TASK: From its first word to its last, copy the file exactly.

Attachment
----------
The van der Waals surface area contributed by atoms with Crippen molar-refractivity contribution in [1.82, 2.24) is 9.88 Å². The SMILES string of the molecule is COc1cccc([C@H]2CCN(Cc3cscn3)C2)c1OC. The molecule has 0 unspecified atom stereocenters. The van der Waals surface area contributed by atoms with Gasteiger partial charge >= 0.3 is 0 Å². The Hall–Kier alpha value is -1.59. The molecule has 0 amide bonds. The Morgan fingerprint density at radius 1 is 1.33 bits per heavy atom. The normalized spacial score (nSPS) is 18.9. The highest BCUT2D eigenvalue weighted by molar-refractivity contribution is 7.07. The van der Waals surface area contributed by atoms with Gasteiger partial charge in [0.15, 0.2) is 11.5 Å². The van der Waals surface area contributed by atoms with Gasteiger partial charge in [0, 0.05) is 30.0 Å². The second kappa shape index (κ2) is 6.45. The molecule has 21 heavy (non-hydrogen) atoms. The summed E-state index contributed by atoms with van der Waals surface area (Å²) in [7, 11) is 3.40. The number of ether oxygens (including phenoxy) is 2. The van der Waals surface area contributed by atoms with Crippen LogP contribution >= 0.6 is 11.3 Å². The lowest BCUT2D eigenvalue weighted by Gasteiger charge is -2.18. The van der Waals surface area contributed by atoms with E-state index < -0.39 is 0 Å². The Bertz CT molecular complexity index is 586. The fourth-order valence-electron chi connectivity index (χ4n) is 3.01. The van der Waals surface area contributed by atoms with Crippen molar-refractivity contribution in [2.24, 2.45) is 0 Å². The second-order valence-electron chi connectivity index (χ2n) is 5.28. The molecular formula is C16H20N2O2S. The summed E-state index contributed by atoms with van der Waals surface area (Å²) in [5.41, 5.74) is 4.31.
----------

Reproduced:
The van der Waals surface area contributed by atoms with Crippen molar-refractivity contribution in [1.82, 2.24) is 9.88 Å². The SMILES string of the molecule is COc1cccc([C@H]2CCN(Cc3cscn3)C2)c1OC. The molecule has 0 unspecified atom stereocenters. The van der Waals surface area contributed by atoms with Gasteiger partial charge >= 0.3 is 0 Å². The Hall–Kier alpha value is -1.59. The molecule has 0 amide bonds. The Morgan fingerprint density at radius 1 is 1.33 bits per heavy atom. The normalized spacial score (nSPS) is 18.9. The highest BCUT2D eigenvalue weighted by molar-refractivity contribution is 7.07. The van der Waals surface area contributed by atoms with Gasteiger partial charge in [0.15, 0.2) is 11.5 Å². The van der Waals surface area contributed by atoms with Gasteiger partial charge in [0, 0.05) is 30.0 Å². The second kappa shape index (κ2) is 6.45. The molecule has 21 heavy (non-hydrogen) atoms. The summed E-state index contributed by atoms with van der Waals surface area (Å²) in [7, 11) is 3.40. The number of ether oxygens (including phenoxy) is 2. The van der Waals surface area contributed by atoms with Crippen LogP contribution >= 0.6 is 11.3 Å². The lowest BCUT2D eigenvalue weighted by Gasteiger charge is -2.18. The van der Waals surface area contributed by atoms with E-state index < -0.39 is 0 Å². The Bertz CT molecular complexity index is 586. The fourth-order valence-electron chi connectivity index (χ4n) is 3.01. The van der Waals surface area contributed by atoms with Crippen molar-refractivity contribution in [2.24, 2.45) is 0 Å². The second-order valence-electron chi connectivity index (χ2n) is 5.28. The molecular formula is C16H20N2O2S. The summed E-state index contributed by atoms with van der Waals surface area (Å²) in [5.41, 5.74) is 4.31.